No, he is saying you have to have the same view that somebody like Einstein had; that, for Einstein, it was not a matter of the mathematics, per se. There is a lot of confusion on this. It’s not that Einstein didn’t use mathematics, but the mathematics was not the reality. That is something we can discuss at another time, because Einstein’s view, in his debate with people like Niels Bohr and Werner Heisenberg, the explicit debate was, essentially, do we know reality? It wasn’t things like, “is it waves or is it particles”—that is part of the debate; it is not unimportant, not something to overlook, but, the real debate between them was that you had (what we at a certain point called a positivist orientation), a very sharp denial that we do know reality, by people like Heisenberg, Max Born, Bohr in particular, because they were the ones who carried out the debate with Einstein to a large extent.
Einstein’s point was: No, it’s not just that “God doesn’t play dice.” That was the clever phrase, you could say that was a soundbite, but that wasn’t all that Einstein meant. He meant: No, there is a reality. We’re not talking about the fact that things come into existence when we observe them and go out of existence when we don’t observe them. There is something real called the universe, and Einstein’s work was about the nature of that universe.
I think what one has to reflect on is our whole conception, and LaRouche does allude to this in the discussion with the “Basement” (LaRouche PAC Science Team)—our whole conception of a universe, a universe that is developing, a universe that is changing, that this essentially rests on Einstein’s work in special and general relativity. Up to the 1920s there was no such thing as really a theory of the cosmos. It was just there. In fact there wasn’t that much there. It wasn’t nearly as big. We found it was a lot bigger than we thought it was, a lot more was in it than we thought. I find these things fascinating—there was an estimate at one point that there were about 200 billion galaxies. This was based on scanning, because we can only look at so much of the universe; telescopes have certain angles of observation and so forth. Now given the fact that we have an increased data base, which is actually going to be expanding a great deal more over the next 4 or 5 years, the estimate now is that we have 2 trillion galaxies. Two trillion galaxies! Now if you think that it is believed that the average galaxy has between 100 and 200 billion stars….you realize that there is something like 10²³, possibly, stars. That’s a big number.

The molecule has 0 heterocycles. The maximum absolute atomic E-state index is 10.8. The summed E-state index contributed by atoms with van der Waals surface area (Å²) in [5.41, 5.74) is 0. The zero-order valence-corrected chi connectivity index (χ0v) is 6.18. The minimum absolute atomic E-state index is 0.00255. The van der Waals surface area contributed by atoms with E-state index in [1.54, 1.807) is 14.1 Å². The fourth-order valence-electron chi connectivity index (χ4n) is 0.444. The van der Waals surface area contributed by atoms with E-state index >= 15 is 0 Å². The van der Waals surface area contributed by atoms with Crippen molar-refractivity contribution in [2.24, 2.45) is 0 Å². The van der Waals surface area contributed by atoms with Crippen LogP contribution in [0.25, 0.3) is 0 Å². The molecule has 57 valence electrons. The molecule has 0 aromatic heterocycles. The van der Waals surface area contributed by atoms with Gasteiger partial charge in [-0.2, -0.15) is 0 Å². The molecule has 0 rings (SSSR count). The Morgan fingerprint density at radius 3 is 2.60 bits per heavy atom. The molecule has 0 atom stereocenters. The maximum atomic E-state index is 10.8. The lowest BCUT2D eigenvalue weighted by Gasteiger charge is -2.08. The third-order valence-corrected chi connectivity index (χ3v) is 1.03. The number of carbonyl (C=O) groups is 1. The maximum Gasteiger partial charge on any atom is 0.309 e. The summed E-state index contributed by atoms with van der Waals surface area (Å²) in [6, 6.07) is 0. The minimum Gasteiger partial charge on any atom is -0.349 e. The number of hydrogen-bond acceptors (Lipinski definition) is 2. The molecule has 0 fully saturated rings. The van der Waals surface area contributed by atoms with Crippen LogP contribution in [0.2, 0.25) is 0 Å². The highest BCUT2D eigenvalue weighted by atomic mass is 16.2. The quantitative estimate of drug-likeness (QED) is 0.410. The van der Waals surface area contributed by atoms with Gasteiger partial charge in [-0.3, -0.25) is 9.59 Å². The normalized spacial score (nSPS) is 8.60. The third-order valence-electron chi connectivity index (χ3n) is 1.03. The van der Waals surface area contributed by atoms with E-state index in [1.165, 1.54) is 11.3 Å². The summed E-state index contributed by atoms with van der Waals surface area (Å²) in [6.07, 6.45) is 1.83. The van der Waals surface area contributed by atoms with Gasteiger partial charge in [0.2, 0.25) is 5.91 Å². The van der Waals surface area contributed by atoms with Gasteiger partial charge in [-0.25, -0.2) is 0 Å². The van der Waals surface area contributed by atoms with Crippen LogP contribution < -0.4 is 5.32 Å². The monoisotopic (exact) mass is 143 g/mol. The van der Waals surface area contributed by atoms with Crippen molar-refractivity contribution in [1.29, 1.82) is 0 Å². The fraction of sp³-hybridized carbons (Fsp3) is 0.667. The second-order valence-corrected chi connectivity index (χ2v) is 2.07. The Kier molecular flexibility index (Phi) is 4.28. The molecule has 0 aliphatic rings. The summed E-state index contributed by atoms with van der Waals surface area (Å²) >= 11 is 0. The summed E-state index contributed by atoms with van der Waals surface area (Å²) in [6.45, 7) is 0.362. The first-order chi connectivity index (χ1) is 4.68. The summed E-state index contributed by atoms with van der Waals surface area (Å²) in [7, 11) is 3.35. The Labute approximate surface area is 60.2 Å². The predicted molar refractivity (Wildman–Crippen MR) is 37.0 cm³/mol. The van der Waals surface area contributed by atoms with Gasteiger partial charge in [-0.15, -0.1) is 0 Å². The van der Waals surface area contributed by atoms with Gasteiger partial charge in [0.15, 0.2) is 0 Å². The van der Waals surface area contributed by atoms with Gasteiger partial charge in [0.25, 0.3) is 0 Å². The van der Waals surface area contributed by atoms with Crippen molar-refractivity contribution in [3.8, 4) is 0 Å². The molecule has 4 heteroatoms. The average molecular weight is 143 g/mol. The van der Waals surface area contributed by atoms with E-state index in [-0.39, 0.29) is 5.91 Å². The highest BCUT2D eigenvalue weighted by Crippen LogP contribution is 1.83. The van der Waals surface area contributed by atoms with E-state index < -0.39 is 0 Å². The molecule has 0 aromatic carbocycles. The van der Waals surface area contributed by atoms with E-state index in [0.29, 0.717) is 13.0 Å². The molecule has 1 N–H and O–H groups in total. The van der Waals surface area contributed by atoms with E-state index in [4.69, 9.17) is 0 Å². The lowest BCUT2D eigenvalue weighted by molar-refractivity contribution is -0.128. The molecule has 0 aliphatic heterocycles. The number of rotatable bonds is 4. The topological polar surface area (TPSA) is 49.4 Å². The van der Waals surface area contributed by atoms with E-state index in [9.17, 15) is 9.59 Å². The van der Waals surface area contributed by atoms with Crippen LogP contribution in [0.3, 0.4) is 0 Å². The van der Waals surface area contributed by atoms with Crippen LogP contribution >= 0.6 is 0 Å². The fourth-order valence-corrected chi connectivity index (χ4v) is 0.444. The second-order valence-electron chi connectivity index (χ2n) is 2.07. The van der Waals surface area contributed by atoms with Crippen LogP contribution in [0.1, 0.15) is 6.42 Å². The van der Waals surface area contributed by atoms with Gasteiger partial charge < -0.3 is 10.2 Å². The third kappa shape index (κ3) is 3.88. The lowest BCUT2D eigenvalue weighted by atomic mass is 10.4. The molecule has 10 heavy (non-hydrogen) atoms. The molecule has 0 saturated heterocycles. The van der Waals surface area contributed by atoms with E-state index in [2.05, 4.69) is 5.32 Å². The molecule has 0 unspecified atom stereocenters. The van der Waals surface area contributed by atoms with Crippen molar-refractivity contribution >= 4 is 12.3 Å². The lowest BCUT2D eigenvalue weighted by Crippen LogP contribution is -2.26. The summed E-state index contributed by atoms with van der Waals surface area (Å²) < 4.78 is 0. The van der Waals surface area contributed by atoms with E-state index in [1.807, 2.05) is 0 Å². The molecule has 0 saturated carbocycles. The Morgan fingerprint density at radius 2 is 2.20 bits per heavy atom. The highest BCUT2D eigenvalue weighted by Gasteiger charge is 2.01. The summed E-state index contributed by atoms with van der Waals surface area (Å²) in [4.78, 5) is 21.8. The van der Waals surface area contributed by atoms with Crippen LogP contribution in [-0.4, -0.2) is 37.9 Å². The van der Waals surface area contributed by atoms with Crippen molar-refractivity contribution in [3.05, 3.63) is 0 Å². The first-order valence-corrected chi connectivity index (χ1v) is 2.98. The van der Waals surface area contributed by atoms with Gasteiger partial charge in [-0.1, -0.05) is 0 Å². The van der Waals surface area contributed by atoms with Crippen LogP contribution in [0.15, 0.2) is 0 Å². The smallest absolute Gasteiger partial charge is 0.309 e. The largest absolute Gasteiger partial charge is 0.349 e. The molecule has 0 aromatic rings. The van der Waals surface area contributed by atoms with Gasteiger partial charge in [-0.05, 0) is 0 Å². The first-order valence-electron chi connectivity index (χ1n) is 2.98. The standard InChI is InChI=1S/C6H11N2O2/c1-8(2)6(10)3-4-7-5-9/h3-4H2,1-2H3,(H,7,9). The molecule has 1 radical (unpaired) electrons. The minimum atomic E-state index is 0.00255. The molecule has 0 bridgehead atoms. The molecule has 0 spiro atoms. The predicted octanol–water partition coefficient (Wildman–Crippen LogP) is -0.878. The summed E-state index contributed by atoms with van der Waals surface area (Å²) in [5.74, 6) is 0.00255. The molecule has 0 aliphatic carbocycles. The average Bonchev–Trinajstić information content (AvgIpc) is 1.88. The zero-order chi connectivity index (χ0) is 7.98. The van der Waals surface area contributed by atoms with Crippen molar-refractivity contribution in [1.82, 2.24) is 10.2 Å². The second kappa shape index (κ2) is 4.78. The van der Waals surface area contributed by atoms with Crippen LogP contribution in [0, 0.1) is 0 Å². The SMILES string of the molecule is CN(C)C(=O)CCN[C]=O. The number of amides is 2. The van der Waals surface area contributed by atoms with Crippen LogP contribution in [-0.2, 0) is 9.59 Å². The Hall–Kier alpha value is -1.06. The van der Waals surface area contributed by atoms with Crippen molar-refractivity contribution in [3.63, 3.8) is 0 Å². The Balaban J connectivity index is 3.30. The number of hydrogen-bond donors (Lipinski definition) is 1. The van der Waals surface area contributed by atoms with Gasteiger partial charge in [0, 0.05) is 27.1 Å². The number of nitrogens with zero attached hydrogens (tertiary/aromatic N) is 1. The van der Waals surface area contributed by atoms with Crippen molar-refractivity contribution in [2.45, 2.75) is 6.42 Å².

Now, think of the following, because part of what LaRouche is getting at, and this—we only have one access to this—is that the universe actually develops. It is not just a general idea. There is a real development somehow in the universe. As Vernadsky puts it, and LaRouche has referred to Vernadsky, there is a multiply-connected reality between the abiotic, the biotic and the cognitive. Now, for the most part, how do we think about it? We think the abiotic, somehow develops into the biotic, and the biotic develops into the cognitive. Now in one sense, in terms of time, at least in terms of the human species, something like that seems to have gone on. If you look at the human body, it carries the human mind. The human mind is somehow located where the body is, at one level. But the truth of the matter is, that the governing principle of the development of the universe is a cognitive, or at least analogous to a cognitive, process—that the way we discover things, and I think the way we act when we are actually discovering being creative, is the way the universe itself develops. Then it’s also the other way around. There is a cognitive principle, or a principle of development like human cognition, and that human cognition develops the universe.
In other words, the universe produced us so it could develop further. The universe produces a capability for creativity, so that the universe can change, develop, expand, but expand in some direction toward further existence of cognition, toward discoveries. You have to realize that when we discover a physical principle and utilize it, we are not taking nature and using nature, so to speak. We are changing nature. Because what we do does not occur naturally, except for the intervention of human beings. You take nuclear fission, you take electricity in the form that we use it—these things don’t grow on trees! You don’t walk out and pick an electric wire off your tree, plug it into your house and light up your wife or husband as the case may be.
These things are actual changes. We basically have the possibility, as we work on the subatomic scale, of using such things as the differences in spin, that is angular momentum of the object itself, other sorts of issues, (even though a lot of the science that is involved in this right now is strange epistemologically and methodologically), there are certain things we’ve learned to deal with. With the improvement in the methodological outlook, we could begin to use these things in an entirely different way. One point LaRouche made today is: You take Einstein’s work on relativity theory—we don’t really know how all this works. And, by the way, Einstein himself did not consider general relativity to be complete. He considered it, not that it was an unfinished project—his project, you might say was finished—but the theory was not a complete theory about the organization of the universe, even from the standpoint of gravitational force. We don’t know the distribution of matter, we don’t know some of the other aspects of the gravitational field, and so on and so forth.